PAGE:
Claims that Qantas sold tickets to cancelled flights have been aired in the Federal Court for the first time.
The Australian Competition and Consumer Commission (ACCC) is pursuing allegations the major airline engaged in “false, misleading or deceptive conduct” by selling tickets to cancelled flights and failing to inform ticketholders if a flight was no longer available.
The alleged misconduct “likely affected the travel plans of tens of thousands of people,” ACCC chair Gina Cass-Gottlieb said.
Christopher Caleo KC, counsel for ACCC, told the court the regulator and Qantas had reached an agreement on proposed orders and are now “hopeful of significant agreement on key aspects of the facts”.
However, Mr Caleo added there was some concern Qantas failed to “respond to key allegations of misconduct” and suggested the order for further and better particulars could address this concern.
Although he did not have a submission concerning proposed orders, Robert Yezerski SC, counsel for Qantas, said the airline “rejects this idea” and the matters of concern to the ACCC are “relatively clear from the concise response” filed with the court.
In Qantas’ concise statement, the airline argued flight cancellations are “an accepted and unavoidable aspect” and “ordinary and reasonable consumers can be taken to understand this, and particularly so during and after the Covid-19 pandemic”.
Further, the airline argued it had not expressly guaranteed flight times or schedules and, at the time of the allegations, made this clear to all its booking customers.
“Having regard to Qantas’ express disclosures, ordinary and reasonable consumers understood that Qantas did not guarantee flight times or its published schedule, and made no representation, at any time, that any ‘particular flight’ had not been cancelled,” the concise statement, prepared in part by Mr Yezerski, set out.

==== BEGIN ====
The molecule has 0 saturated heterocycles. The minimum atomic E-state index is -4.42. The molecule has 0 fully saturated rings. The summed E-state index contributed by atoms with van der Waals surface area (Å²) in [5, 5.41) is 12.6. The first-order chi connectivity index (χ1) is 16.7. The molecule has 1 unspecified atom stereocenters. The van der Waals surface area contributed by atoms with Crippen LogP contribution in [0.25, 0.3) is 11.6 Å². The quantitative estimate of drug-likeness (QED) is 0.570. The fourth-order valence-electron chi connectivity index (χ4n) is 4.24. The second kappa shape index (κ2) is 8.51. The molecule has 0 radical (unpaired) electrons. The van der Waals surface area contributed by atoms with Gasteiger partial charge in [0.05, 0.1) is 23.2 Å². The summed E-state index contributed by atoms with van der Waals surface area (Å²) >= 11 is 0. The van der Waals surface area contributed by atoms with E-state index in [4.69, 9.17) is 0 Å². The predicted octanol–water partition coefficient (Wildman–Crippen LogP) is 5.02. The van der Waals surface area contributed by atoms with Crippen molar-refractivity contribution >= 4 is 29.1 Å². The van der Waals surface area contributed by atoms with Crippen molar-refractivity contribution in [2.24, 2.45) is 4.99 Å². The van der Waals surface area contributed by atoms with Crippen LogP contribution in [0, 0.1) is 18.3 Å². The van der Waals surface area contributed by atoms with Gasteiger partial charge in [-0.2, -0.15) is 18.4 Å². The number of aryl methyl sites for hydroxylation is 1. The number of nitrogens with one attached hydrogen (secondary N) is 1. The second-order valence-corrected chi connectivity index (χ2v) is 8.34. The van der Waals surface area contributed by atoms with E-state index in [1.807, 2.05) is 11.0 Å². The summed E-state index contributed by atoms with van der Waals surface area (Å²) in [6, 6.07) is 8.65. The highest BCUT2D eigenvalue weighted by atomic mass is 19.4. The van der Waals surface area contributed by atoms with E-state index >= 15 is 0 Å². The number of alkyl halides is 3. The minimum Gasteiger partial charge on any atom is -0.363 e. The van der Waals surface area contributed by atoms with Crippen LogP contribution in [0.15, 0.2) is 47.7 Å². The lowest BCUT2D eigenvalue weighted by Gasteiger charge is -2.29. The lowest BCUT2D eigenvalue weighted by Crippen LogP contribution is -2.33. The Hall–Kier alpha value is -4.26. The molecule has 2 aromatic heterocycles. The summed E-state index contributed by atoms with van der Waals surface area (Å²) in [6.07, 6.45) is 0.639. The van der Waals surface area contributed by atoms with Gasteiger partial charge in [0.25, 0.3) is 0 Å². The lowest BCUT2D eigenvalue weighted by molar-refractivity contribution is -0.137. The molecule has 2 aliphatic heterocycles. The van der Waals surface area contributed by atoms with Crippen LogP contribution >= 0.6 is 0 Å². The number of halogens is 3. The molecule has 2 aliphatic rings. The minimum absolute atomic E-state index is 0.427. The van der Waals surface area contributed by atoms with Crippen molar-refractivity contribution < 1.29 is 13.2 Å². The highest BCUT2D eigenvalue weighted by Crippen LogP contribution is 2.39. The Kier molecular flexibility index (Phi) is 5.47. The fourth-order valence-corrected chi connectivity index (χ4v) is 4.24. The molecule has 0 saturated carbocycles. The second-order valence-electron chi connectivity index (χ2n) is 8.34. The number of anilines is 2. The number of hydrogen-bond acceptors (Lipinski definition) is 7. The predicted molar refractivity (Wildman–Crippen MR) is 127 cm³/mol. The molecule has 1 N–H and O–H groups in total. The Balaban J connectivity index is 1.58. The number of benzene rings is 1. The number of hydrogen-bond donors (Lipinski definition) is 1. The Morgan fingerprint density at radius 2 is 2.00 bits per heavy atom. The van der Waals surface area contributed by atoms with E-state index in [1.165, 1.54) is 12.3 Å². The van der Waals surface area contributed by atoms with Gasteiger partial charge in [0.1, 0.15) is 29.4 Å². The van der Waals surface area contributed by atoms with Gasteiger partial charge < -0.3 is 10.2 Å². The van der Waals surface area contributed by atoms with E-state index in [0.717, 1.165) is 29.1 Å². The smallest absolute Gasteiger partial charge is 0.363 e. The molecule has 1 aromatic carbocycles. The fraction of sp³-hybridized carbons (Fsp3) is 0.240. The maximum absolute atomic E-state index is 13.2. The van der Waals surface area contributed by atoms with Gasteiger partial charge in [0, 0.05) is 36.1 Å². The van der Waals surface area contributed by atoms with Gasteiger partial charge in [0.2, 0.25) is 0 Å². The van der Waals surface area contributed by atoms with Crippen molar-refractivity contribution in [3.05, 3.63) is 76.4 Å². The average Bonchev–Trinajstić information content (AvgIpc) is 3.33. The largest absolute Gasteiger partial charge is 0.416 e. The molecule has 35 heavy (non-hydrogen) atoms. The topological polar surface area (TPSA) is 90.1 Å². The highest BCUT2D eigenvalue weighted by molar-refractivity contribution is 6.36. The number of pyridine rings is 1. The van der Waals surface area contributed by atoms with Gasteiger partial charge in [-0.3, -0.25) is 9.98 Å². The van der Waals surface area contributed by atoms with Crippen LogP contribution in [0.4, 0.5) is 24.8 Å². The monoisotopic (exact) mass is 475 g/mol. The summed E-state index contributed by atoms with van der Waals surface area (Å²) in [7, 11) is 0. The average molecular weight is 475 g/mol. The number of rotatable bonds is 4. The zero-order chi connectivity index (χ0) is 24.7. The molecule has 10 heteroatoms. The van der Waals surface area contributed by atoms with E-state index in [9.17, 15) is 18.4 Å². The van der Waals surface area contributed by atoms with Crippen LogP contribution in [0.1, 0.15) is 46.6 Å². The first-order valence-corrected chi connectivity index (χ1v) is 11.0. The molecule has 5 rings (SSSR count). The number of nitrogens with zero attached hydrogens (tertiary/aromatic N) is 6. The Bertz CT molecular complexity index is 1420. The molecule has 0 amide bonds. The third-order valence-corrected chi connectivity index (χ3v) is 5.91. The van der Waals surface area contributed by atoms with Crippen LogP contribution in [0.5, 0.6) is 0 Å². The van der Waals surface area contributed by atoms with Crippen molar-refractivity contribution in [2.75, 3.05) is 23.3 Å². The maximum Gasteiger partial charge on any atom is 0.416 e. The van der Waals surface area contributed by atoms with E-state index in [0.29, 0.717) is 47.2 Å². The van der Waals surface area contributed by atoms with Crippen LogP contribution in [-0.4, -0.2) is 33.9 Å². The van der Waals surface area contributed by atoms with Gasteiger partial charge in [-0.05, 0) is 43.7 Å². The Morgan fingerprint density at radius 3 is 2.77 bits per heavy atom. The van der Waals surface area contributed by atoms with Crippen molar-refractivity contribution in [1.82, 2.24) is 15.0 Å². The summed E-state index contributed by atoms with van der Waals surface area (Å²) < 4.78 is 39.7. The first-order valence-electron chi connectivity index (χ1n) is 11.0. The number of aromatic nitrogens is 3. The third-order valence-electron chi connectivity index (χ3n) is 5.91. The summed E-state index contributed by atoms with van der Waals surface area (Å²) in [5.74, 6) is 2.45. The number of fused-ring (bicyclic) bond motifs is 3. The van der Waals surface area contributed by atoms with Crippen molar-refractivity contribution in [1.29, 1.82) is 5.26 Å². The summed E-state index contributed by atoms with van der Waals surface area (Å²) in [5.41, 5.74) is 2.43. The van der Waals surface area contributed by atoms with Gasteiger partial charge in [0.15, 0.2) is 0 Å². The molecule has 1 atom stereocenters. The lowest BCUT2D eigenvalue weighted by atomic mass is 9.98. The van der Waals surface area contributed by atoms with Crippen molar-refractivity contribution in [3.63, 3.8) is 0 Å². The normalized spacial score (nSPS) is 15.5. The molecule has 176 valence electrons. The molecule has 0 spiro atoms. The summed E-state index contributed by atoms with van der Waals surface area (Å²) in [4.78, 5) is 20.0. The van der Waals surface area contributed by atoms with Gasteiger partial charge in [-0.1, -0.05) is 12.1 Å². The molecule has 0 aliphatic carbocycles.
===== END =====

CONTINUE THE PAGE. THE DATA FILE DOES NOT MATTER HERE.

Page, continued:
In the concise statement prepared by Mr Caleo, it was alleged customers may have decided to purchase flights from Qantas “based on false and misleading information”.
“As a result of such decisions, some Qantas customers may have suffered loss in that they have made travel or other arrangements based upon expected flight schedules.
“Some consumers may also have paid a higher fare to fly at a particular chosen time, and may not have done so, or may have sought to travel at a different time or date or with an alternative airline, if they had been aware that the flight they were paying for was already cancelled,” the ACCC alleged in the statement.
Justice Mary Rofe scheduled the matter to return in late February.
Neither party were prepared to settle on a date for the hearing, indicating it would be too “premature”.
Qantas has appeared in several of Australia’s highest courts several times over the last few months, with the ACCC proceedings the latest in a long line of misconduct allegations.
In September, the full court of the High Court of Australia dismissed Qantas’ appeal of a Federal Court finding that it breached the Fair Work Act by illegally firing 1,700 ground staff at the end of 2020.
Qantas is still awaiting a decision in alleged unfair dismissal proceedings brought by SafeWork in the NSW District Court.
Late last week, following the District Court’s decision it would need to delay the verdict, Transport Workers Union national secretary Michael Kaine said the major airline has shown itself to be the “greatest corporate bullies in Australian history”.